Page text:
Article: How to Raise $100,000

Close the Gap California, By Angela Lyons-Justice      Two Minute Read

Let’s face it, raising money is often the biggest hurdle for first time candidates.  At first, the goal of raising so much money can seem daunting. However, many first time candidates reach and exceed this fundraising goal.

The California state contribution limit in Assembly and Senate races is $4,200 per election for individuals.  An individual donor can give this amount in both the primary and general election since each is considered a separate election under California law.

So how do you start?  Begin by breaking up the $100,000 into several different strategies so the goal becomes more manageable.


  • MAJOR DONORS Start with your most committed supporters and those most likely to give you the maximum donation. These are people you personally visit or call to ask for a contribution and be sure to ask their spouse for a contribution as well!
  • EVENTS Do you have supporters who would be willing to host an event for you? Identify people in your network who would invite 20-30 guests to their home to hear you speak and who would ask these friends to contribute. Several events like this can really add to your fundraising numbers.
  • ONLINE GIVING It is easy to overlook the importance of small donations. They truly do add up. It is worth an investment of staff time to develop a substantial online presence and create a targeted fundraising “ask” through social media and emails.  Online contributions can account for a reliable, if modest, portion of your goal.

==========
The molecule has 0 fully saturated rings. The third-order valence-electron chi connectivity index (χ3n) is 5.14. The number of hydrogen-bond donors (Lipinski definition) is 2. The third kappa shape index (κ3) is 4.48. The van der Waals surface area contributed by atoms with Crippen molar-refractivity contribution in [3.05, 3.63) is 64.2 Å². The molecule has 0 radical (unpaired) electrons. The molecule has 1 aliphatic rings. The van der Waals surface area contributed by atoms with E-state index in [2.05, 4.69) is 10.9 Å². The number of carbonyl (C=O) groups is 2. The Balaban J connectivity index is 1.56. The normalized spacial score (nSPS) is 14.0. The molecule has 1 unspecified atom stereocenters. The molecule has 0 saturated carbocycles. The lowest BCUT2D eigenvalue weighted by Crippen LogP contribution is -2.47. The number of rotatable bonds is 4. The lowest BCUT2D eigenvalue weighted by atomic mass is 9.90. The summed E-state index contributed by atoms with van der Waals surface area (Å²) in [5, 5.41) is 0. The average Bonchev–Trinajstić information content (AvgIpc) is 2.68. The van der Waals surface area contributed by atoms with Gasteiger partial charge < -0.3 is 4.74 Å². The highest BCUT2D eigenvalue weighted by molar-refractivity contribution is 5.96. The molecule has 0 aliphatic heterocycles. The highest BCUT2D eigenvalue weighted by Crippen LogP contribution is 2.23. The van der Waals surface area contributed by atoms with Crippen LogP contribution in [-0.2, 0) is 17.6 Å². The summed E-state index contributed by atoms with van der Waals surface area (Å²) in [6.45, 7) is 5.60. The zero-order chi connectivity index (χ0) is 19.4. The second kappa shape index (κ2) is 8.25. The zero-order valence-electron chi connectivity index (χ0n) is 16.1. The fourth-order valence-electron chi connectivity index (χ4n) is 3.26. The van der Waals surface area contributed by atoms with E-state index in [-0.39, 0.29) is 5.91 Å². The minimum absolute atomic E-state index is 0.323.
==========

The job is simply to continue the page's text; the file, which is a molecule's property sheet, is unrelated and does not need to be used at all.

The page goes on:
• ISSUE INTEREST PACS Identify your strongest base of support: environment, education, labor, social justice. All important issues and causes have advocates and organizations who promote their cause and most can aid you by donating early in the campaign.
  • NEW FRIENDS Finally, political handshaking can lead to more than just endorsements. Take note of the groups you meet with and whether they can aid in your fundraising efforts. Some will donate to your campaign, while others can solicit their members.  Be sure to ask them all for a donation to your campaign.


Depending on the size of your campaign, I recommend having one campaign staffer dedicated to fundraising.  Between creating call sheets, communicating with event hosts and donors, monitoring donations and submitting records to state agencies, the hours add up to a full time position.

A campaign cannot run without a robust fundraising operation, however, the most important piece of a successful political fundraising plan is you, the candidate.  We at close the gap CA believe each woman running for office can be a successful fundraiser if she will devote the time to learn the ropes, the focus to become a skilled solicitor and the discipline necessary to “ask” regularly.

Article available at: